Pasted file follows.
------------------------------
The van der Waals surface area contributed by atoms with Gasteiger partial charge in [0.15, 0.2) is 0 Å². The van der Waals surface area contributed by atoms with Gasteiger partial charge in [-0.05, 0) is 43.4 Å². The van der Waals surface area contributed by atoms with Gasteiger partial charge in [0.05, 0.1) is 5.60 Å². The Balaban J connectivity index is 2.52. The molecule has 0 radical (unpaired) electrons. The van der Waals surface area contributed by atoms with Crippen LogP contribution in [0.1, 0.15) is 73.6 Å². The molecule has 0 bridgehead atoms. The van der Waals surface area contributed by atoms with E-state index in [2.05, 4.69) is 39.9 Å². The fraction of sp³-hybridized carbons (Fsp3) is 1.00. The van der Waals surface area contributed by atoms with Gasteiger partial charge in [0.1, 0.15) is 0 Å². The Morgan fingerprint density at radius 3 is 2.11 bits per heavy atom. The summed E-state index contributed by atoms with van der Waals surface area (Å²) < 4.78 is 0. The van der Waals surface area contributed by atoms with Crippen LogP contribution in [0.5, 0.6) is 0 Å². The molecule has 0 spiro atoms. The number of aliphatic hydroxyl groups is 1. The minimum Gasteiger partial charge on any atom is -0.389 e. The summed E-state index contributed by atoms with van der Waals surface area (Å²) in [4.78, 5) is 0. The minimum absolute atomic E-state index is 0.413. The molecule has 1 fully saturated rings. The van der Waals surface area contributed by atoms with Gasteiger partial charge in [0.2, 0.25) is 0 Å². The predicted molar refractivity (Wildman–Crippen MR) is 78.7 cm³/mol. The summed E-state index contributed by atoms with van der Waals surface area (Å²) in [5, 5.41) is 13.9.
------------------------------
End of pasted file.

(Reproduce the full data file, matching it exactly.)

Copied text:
The van der Waals surface area contributed by atoms with Gasteiger partial charge in [0.15, 0.2) is 0 Å². The van der Waals surface area contributed by atoms with Gasteiger partial charge in [-0.05, 0) is 43.4 Å². The van der Waals surface area contributed by atoms with Gasteiger partial charge in [0.05, 0.1) is 5.60 Å². The Balaban J connectivity index is 2.52. The molecule has 0 radical (unpaired) electrons. The van der Waals surface area contributed by atoms with Crippen LogP contribution in [0.1, 0.15) is 73.6 Å². The molecule has 0 bridgehead atoms. The van der Waals surface area contributed by atoms with E-state index in [2.05, 4.69) is 39.9 Å². The fraction of sp³-hybridized carbons (Fsp3) is 1.00. The van der Waals surface area contributed by atoms with Gasteiger partial charge in [0.1, 0.15) is 0 Å². The Morgan fingerprint density at radius 3 is 2.11 bits per heavy atom. The summed E-state index contributed by atoms with van der Waals surface area (Å²) < 4.78 is 0. The van der Waals surface area contributed by atoms with Crippen LogP contribution in [0.5, 0.6) is 0 Å². The molecule has 0 spiro atoms. The number of aliphatic hydroxyl groups is 1. The minimum Gasteiger partial charge on any atom is -0.389 e. The summed E-state index contributed by atoms with van der Waals surface area (Å²) in [4.78, 5) is 0. The minimum absolute atomic E-state index is 0.413. The molecule has 1 fully saturated rings. The van der Waals surface area contributed by atoms with Gasteiger partial charge in [0.2, 0.25) is 0 Å². The predicted molar refractivity (Wildman–Crippen MR) is 78.7 cm³/mol. The summed E-state index contributed by atoms with van der Waals surface area (Å²) in [5, 5.41) is 13.9.